Forty-eight year old Will Keane is a successful restaurateur and serial womanizer, his reputation generally preceding him. When he is introduced to twenty-two year old Charlotte Fielding by Charlotte's grandmother, Will's old friend Dolly who he has not seen in years, there is a mutual but slow to acknowledge attraction. After their first date, Will and Charlotte agree that their relationship will never progress to one of a long term standing, but for different reasons: while this is Will's somewhat standard modus operandi, Charlotte announces that she has a terminal heart condition. Charlotte's admission makes Will look at this relationship differently, he being told by his best friend John that if he is going to continue to date Charlotte that he better treat her well. Their relationship does end up being different than both expect, for Charlotte which could mean a change from her current "let me die in peace" attitude to want to fight for her life. And Will's time with Charlotte is...Written by
Would be Joan Chen's last feature film as director. See more »
When Charlotte is ice skating, Will says "The judges give it a 10! A perfect 10!" In the sport of figure skating, a perfect score is 6.0 - gymnastics is the sport where 10 is a perfect score. See more »
[after Charlotte takes his watch]
When do I get it back?
When you forget that I have it.
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`Autumn in New York' is strictly for the masochists among us who have been yearning these past 30 years for a tedious May/December update of `Love Story.' The theme of this film seems to be that there is nothing like a romantic fling with a beautiful-but-tragically-doomed young heroine to turn an unprincipled womanizer into a Man of Virtue.
Winona Ryder plays a 22-year old woman, dying of a rare heart condition, who starts up an affair with a 48-year old restaurateur played by Richard Gere (it would appear that the filmmakers have seen fit to shave a few years off both their ages). The film deals with the absurdity of Gere's seemingly ageless, Dorian Gray-like good looks (a fact moviegoers have been noting for years) in rather an ingenious way. Rather than ignoring them, it brings them center stage, to the point where it seems like virtually every man, woman and child at some point or other sees fit to remark on them. This happens so often that the film begins to take on the air of a vanity production designed for the actor's own personal benefit.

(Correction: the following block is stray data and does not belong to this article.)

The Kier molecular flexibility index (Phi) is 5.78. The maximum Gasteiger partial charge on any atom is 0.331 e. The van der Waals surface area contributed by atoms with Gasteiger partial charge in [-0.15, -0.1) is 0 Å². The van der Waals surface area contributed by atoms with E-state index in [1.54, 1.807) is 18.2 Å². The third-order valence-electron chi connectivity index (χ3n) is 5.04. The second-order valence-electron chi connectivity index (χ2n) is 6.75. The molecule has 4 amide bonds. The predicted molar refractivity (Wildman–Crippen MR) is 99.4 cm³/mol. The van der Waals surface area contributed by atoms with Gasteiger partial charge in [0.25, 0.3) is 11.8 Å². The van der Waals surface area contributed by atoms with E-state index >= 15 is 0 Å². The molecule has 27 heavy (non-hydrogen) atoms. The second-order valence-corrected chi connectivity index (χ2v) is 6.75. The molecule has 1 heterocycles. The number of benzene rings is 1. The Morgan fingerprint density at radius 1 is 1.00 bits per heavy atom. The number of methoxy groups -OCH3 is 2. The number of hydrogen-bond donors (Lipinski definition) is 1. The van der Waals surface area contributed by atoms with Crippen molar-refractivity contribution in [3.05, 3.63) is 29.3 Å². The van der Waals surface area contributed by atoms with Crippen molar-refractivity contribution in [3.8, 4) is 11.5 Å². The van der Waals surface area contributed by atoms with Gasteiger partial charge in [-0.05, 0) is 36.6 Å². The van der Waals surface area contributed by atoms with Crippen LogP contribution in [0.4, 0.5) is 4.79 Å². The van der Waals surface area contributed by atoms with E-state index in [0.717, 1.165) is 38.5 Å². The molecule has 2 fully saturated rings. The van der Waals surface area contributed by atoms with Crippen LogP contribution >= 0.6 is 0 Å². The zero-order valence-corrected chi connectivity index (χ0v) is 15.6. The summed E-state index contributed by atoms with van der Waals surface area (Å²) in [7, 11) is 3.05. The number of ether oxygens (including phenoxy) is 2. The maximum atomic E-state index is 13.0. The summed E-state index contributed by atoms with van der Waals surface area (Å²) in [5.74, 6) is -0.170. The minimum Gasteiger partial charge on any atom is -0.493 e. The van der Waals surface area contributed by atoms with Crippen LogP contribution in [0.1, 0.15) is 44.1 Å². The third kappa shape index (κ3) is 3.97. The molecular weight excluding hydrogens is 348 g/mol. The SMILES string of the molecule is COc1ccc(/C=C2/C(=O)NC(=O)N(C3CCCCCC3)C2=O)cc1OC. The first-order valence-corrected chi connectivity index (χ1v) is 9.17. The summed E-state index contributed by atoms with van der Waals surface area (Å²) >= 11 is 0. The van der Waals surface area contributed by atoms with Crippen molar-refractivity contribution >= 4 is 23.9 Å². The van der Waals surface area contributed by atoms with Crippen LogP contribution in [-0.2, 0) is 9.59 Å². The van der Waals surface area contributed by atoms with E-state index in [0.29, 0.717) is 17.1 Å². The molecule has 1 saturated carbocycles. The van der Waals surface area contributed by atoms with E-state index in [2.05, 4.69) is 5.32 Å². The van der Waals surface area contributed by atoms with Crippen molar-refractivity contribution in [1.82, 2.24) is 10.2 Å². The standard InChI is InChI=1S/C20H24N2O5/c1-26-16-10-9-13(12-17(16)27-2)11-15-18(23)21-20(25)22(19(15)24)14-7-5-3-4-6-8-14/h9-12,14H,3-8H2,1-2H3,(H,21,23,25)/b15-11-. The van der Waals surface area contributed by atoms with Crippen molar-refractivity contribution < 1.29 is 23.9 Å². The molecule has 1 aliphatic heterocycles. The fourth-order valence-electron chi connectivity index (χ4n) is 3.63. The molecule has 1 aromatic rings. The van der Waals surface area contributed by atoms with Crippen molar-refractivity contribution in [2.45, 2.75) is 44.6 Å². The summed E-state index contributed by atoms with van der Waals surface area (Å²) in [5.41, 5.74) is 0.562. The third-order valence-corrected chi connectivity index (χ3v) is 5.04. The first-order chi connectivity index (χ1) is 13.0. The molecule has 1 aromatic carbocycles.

Even as a tearjerker this film isn't very effective. Neither Ryder nor Geer are particularly likable in these roles. In their first scenes, especially, both characters seem way too cloying and coy to engage the audience's sympathy. Without that initial foundation so crucial in a romantic film, we watch the drama unfold more as dispassionate observers than fully engaged participants a death knell for any film of this type. Geer's Will Keane is not only impossibly good looking but his position as a bon vivant of the Manhattan social scene he even has his picture adorning the cover of New York Magazine hurtles him into that rarefied atmosphere which makes audience empathy impossible. We don't believe for a minute that he is the cad he is supposed to be in the earlier part of the film and we find his transformation to doting lover equally incredible. As the dying heroine, Charlotte Fielding is so bland and uninteresting that she finally makes Ali MacGraw look like the Harvard student she was meant to be in the earlier film but could never convince us she was.
Three-handkerchief weepies have never exactly been my cup of tea, but even diehard fans of the genre are likely to find both their tear ducts and their tissues distressingly dry at the end of this film.
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